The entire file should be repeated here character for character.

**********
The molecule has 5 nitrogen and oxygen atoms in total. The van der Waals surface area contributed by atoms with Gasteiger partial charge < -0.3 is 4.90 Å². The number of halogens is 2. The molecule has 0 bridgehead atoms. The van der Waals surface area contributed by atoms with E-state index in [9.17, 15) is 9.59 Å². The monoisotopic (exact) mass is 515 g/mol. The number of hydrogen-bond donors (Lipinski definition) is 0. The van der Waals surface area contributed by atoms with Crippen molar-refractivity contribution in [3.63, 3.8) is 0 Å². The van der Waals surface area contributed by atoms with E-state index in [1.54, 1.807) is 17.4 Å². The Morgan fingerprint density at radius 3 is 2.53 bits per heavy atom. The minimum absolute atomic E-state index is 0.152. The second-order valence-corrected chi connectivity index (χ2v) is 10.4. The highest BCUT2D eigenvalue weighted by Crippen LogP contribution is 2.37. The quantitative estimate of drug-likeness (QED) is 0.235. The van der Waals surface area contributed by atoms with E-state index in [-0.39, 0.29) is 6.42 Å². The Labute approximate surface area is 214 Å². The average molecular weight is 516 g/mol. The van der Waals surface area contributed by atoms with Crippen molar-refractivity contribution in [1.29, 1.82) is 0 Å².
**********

The molecule has 5 nitrogen and oxygen atoms in total. The van der Waals surface area contributed by atoms with Gasteiger partial charge < -0.3 is 4.90 Å². The number of halogens is 2. The molecule has 0 bridgehead atoms. The van der Waals surface area contributed by atoms with E-state index in [9.17, 15) is 9.59 Å². The monoisotopic (exact) mass is 515 g/mol. The number of hydrogen-bond donors (Lipinski definition) is 0. The van der Waals surface area contributed by atoms with Crippen molar-refractivity contribution in [3.63, 3.8) is 0 Å². The van der Waals surface area contributed by atoms with E-state index in [1.54, 1.807) is 17.4 Å². The Morgan fingerprint density at radius 3 is 2.53 bits per heavy atom. The minimum absolute atomic E-state index is 0.152. The second-order valence-corrected chi connectivity index (χ2v) is 10.4. The highest BCUT2D eigenvalue weighted by Crippen LogP contribution is 2.37. The quantitative estimate of drug-likeness (QED) is 0.235. The van der Waals surface area contributed by atoms with E-state index in [-0.39, 0.29) is 6.42 Å². The Labute approximate surface area is 214 Å². The average molecular weight is 516 g/mol. The van der Waals surface area contributed by atoms with Crippen molar-refractivity contribution in [1.29, 1.82) is 0 Å².